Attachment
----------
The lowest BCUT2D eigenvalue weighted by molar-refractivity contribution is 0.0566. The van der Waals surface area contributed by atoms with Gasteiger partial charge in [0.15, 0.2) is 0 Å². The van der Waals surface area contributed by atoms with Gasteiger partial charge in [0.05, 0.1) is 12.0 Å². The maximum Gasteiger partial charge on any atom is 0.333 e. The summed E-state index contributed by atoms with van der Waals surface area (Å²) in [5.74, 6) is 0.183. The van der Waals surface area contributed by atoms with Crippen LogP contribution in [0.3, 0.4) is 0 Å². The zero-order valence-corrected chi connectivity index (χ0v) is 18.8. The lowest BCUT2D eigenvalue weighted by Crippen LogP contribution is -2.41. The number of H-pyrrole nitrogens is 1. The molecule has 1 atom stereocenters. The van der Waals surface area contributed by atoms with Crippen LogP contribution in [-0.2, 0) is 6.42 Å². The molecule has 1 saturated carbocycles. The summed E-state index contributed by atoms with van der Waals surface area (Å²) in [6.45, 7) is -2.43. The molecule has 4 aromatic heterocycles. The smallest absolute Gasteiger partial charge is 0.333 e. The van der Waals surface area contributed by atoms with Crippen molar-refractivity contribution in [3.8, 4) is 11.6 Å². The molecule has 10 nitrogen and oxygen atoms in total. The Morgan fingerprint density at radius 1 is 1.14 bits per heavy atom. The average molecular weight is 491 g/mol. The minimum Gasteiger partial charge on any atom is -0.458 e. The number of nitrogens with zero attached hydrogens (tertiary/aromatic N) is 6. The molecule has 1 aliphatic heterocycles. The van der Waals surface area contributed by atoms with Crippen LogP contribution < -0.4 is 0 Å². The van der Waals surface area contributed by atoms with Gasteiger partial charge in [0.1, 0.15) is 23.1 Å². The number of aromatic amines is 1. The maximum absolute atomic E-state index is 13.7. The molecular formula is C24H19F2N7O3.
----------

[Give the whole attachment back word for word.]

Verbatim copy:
The lowest BCUT2D eigenvalue weighted by molar-refractivity contribution is 0.0566. The van der Waals surface area contributed by atoms with Gasteiger partial charge in [0.15, 0.2) is 0 Å². The van der Waals surface area contributed by atoms with Gasteiger partial charge in [0.05, 0.1) is 12.0 Å². The maximum Gasteiger partial charge on any atom is 0.333 e. The summed E-state index contributed by atoms with van der Waals surface area (Å²) in [5.74, 6) is 0.183. The van der Waals surface area contributed by atoms with Crippen LogP contribution in [0.3, 0.4) is 0 Å². The zero-order valence-corrected chi connectivity index (χ0v) is 18.8. The lowest BCUT2D eigenvalue weighted by Crippen LogP contribution is -2.41. The number of H-pyrrole nitrogens is 1. The molecule has 1 atom stereocenters. The van der Waals surface area contributed by atoms with Crippen LogP contribution in [-0.2, 0) is 6.42 Å². The molecule has 1 saturated carbocycles. The summed E-state index contributed by atoms with van der Waals surface area (Å²) in [6.45, 7) is -2.43. The molecule has 4 aromatic heterocycles. The smallest absolute Gasteiger partial charge is 0.333 e. The van der Waals surface area contributed by atoms with Crippen molar-refractivity contribution in [3.8, 4) is 11.6 Å². The molecule has 10 nitrogen and oxygen atoms in total. The Morgan fingerprint density at radius 1 is 1.14 bits per heavy atom. The average molecular weight is 491 g/mol. The minimum Gasteiger partial charge on any atom is -0.458 e. The number of nitrogens with zero attached hydrogens (tertiary/aromatic N) is 6. The molecule has 1 aliphatic heterocycles. The van der Waals surface area contributed by atoms with Crippen LogP contribution < -0.4 is 0 Å². The van der Waals surface area contributed by atoms with Gasteiger partial charge in [0.1, 0.15) is 23.1 Å². The number of aromatic amines is 1. The maximum absolute atomic E-state index is 13.7. The molecular formula is C24H19F2N7O3.